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TORONTO — Feature documentaries and other specialty films can boost their theatrical to digital revenues by introducing a staggered and uniform pricing window, WME’s Liesl Copland told the Toronto International Film Festival on Sunday.
Copland, part of WME’s entertainment global finance and distribution unit, called for a new distribution model for specialty docs that includes a descending cascade of pricing windows.
“Wherever films could be found when they premiered, even if everywhere, they would be the same premium price,” she said. The price would then fall as docs went to the subscription platform, then rental, and finally to free.
“Don’t turn on cheap or free until you have milked a little stint at premium,” she said.
Copland gave the keynote addressed at TIFF’s Doc Conference, where filmmakers grappled all day Sunday with how to finance and distribute product after the Internet upended traditional business models.
A former Netflix and Cinetic Media executive before joining WME, Copland said specialty filmmakers need to follow broadcasters and studios and mine audiences online willing to pay more for premium content.
The key was identifying who is watching documentaries, where, and how much they are willing to pay.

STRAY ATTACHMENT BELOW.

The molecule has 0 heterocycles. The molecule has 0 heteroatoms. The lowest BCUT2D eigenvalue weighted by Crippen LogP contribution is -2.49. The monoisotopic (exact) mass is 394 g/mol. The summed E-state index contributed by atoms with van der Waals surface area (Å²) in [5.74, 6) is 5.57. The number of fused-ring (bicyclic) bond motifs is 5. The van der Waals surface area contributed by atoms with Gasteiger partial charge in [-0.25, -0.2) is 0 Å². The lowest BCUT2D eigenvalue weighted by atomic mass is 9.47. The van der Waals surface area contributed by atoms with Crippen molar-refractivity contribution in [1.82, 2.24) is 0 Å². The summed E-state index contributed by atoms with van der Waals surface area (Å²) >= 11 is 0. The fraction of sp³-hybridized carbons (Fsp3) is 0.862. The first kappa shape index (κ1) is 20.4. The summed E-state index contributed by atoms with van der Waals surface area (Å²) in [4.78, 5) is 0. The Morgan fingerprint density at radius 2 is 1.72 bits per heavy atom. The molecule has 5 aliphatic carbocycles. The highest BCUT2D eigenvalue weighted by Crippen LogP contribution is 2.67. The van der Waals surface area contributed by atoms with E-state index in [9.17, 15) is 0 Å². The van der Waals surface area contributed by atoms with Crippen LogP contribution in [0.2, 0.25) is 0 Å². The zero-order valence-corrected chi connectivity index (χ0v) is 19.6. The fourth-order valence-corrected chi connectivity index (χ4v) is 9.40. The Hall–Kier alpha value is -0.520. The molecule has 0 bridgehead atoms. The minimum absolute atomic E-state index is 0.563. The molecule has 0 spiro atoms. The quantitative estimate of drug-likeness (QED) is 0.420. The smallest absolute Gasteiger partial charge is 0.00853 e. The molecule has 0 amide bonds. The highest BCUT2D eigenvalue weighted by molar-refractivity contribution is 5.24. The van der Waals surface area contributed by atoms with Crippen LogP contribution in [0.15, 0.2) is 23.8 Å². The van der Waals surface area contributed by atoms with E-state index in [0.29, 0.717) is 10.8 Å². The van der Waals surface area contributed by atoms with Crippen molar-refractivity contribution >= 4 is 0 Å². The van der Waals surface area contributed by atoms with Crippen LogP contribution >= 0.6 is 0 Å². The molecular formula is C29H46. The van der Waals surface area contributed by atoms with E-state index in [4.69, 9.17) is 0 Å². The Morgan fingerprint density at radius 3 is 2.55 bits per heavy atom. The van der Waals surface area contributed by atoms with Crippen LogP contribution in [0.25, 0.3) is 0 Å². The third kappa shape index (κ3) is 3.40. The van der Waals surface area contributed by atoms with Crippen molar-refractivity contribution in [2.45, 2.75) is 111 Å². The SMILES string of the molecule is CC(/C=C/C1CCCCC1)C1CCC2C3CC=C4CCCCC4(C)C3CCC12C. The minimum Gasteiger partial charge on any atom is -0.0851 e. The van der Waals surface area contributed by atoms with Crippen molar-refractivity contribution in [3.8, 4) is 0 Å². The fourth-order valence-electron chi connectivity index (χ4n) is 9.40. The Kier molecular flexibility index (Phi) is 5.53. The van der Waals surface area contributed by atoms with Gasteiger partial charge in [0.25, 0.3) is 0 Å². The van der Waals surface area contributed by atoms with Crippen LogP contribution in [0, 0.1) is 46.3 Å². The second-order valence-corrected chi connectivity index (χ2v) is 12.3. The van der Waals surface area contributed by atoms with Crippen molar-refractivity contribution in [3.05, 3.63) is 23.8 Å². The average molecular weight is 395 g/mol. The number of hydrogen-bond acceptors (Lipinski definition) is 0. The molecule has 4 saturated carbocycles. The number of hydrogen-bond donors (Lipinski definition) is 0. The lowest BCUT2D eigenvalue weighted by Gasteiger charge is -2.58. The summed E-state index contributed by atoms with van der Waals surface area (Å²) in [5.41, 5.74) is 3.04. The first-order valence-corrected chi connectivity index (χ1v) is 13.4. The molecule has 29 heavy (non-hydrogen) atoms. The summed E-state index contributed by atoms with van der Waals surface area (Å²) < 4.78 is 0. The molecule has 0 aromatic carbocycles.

Copland added filmmakers need to identify when audiences will pay more for premium content and when they prefer to pay less.
She warned chaotic pricing windows confuse consumers.
“Across digital and on-demand platforms, after a movie leaves a theater, you can often find movies free with ads in one place, part of your subscription in another, while it costs $14.99 to buy and $2.99 to rent both on the same platform,” Copland said.
Other new pricing strategies might include lowering theatrical ticket prices and allowing exhibitors to keep more. “They (cinema chains) might play us longer,” Copland said.
The bottom line, she added, was doc makers and distributors need to come together to create a uniform pricing window for product to stop confusing consumers.
“We would need the theaters to understand we want their seats to be full, and maybe we are open to new business models. Keep all of the boxoffice, or share in our DVD and digital revenue. We need your screens. Let’s all be friends,” Copland told the Doc Conference audience.
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